Shaun Tan is one of the most interesting comics creators working now. Last year he broke through with his picture novel The Arrival, seen above. This is from an interview with the Guardian, in which he comments on fiction writing:

“The detail adds an element of unexpected something,” Tan explains. “All fiction is false; what makes it convincing is that it runs alongside the truth. The real world has lots of incidental details, so a painting also has to have that element of imperfection and irregularity, those incidental details. I’m constantly testing with the details. I go on a hunch and try it out. I might have a character and have a feeling that he needs to have a hat and so I put it in and it feels right and then I realise that he needs to have a hat because he’s trying to hide something.”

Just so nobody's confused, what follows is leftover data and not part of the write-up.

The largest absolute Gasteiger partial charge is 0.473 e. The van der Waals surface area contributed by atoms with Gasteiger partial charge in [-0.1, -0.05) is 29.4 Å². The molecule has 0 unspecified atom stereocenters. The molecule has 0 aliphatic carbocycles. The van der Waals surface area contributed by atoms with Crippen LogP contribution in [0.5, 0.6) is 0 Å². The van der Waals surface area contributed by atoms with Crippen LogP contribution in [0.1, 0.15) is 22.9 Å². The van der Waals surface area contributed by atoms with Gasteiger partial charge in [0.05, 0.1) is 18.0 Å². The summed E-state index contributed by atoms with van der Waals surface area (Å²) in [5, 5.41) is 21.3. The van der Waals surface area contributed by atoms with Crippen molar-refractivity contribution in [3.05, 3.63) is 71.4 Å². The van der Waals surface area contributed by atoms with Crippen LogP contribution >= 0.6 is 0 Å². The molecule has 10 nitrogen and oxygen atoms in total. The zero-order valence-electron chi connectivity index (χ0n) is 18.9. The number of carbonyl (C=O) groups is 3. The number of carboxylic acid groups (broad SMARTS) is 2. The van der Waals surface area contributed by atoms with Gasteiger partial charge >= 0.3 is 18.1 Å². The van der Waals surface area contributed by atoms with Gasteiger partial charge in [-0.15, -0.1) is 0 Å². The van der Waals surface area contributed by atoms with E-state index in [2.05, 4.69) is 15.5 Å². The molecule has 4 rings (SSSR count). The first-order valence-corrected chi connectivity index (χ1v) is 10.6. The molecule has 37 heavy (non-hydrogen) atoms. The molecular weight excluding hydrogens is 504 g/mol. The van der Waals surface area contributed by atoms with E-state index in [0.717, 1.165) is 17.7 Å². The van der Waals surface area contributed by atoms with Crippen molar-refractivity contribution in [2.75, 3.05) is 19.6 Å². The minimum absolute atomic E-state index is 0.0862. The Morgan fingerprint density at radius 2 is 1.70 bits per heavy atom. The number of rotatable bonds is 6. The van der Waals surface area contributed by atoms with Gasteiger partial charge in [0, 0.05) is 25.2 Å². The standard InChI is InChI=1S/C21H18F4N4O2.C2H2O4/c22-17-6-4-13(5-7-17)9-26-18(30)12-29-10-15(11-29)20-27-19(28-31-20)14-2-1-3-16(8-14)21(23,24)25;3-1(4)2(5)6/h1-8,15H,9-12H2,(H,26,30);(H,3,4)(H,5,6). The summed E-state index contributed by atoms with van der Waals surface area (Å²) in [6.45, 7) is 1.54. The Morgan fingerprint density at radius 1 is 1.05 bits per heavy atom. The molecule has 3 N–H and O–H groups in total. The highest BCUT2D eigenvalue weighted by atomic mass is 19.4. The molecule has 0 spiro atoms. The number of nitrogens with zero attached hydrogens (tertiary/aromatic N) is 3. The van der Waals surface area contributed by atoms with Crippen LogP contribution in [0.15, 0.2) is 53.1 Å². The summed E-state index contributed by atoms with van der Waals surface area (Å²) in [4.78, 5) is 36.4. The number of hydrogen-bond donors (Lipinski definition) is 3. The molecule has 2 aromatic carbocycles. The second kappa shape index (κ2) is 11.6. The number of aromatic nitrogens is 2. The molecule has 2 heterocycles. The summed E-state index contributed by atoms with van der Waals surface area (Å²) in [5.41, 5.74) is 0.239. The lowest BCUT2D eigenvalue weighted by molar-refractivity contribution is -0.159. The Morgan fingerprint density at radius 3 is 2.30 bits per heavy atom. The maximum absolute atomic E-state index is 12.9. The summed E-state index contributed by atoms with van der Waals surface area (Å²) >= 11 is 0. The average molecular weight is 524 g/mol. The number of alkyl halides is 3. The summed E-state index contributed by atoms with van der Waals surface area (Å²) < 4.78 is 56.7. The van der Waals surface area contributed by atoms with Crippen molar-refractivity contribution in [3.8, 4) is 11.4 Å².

The result of this careful attention to detail is that Tan’s worlds, however fantastical they may appear on first glance, have their own internal logic. It is what he describes as “groundedness”, and he regards it as crucial to the success of the stories.

“By itself, just to draw crazy creatures has limited appeal – if I had to give up one thing it would be the wild imagination. When the work becomes too detached from ordinary life it starts to fall apart. Fantasy needs to have some connection with reality or it becomes of its own interest only, insular…”


  1. I love The Arrival. I taught ESL in PA this summer, and I suggested it as possible pre-req reading. No matter their level of English, the kids can totally immerse themselves in it. Such a beautiful story.

    (And where should I snatch up the new book from when it comes out? You’re on my highly selective non-library/secondhand list.:-)

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